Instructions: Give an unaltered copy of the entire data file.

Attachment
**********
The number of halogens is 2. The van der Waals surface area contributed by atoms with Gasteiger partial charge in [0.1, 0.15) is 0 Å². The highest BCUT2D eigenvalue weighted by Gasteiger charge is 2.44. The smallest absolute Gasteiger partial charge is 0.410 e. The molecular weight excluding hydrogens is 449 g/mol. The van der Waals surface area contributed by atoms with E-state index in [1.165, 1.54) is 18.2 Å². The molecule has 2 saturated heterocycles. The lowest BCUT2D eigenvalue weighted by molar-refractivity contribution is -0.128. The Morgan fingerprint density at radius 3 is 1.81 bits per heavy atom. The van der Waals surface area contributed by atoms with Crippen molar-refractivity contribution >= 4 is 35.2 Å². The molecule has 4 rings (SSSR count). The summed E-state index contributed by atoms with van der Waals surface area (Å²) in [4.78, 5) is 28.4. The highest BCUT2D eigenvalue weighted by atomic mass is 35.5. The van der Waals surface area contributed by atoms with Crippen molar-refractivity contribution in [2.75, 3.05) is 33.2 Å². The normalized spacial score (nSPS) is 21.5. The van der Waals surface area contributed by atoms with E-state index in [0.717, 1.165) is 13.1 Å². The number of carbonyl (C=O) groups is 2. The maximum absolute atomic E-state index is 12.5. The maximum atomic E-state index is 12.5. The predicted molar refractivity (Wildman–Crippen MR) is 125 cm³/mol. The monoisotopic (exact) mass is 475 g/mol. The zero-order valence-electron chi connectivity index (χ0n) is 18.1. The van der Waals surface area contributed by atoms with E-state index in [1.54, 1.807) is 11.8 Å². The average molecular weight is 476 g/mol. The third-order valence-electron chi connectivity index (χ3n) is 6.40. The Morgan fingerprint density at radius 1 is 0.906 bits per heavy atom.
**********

The number of halogens is 2. The van der Waals surface area contributed by atoms with Gasteiger partial charge in [0.1, 0.15) is 0 Å². The highest BCUT2D eigenvalue weighted by Gasteiger charge is 2.44. The smallest absolute Gasteiger partial charge is 0.410 e. The molecular weight excluding hydrogens is 449 g/mol. The van der Waals surface area contributed by atoms with E-state index in [1.165, 1.54) is 18.2 Å². The molecule has 2 saturated heterocycles. The lowest BCUT2D eigenvalue weighted by molar-refractivity contribution is -0.128. The Morgan fingerprint density at radius 3 is 1.81 bits per heavy atom. The van der Waals surface area contributed by atoms with Crippen molar-refractivity contribution >= 4 is 35.2 Å². The molecule has 4 rings (SSSR count). The summed E-state index contributed by atoms with van der Waals surface area (Å²) in [4.78, 5) is 28.4. The highest BCUT2D eigenvalue weighted by atomic mass is 35.5. The van der Waals surface area contributed by atoms with Crippen molar-refractivity contribution in [2.75, 3.05) is 33.2 Å². The normalized spacial score (nSPS) is 21.5. The van der Waals surface area contributed by atoms with E-state index in [0.717, 1.165) is 13.1 Å². The number of carbonyl (C=O) groups is 2. The maximum absolute atomic E-state index is 12.5. The maximum atomic E-state index is 12.5. The predicted molar refractivity (Wildman–Crippen MR) is 125 cm³/mol. The monoisotopic (exact) mass is 475 g/mol. The zero-order valence-electron chi connectivity index (χ0n) is 18.1. The van der Waals surface area contributed by atoms with E-state index in [1.54, 1.807) is 11.8 Å². The average molecular weight is 476 g/mol. The third-order valence-electron chi connectivity index (χ3n) is 6.40. The Morgan fingerprint density at radius 1 is 0.906 bits per heavy atom.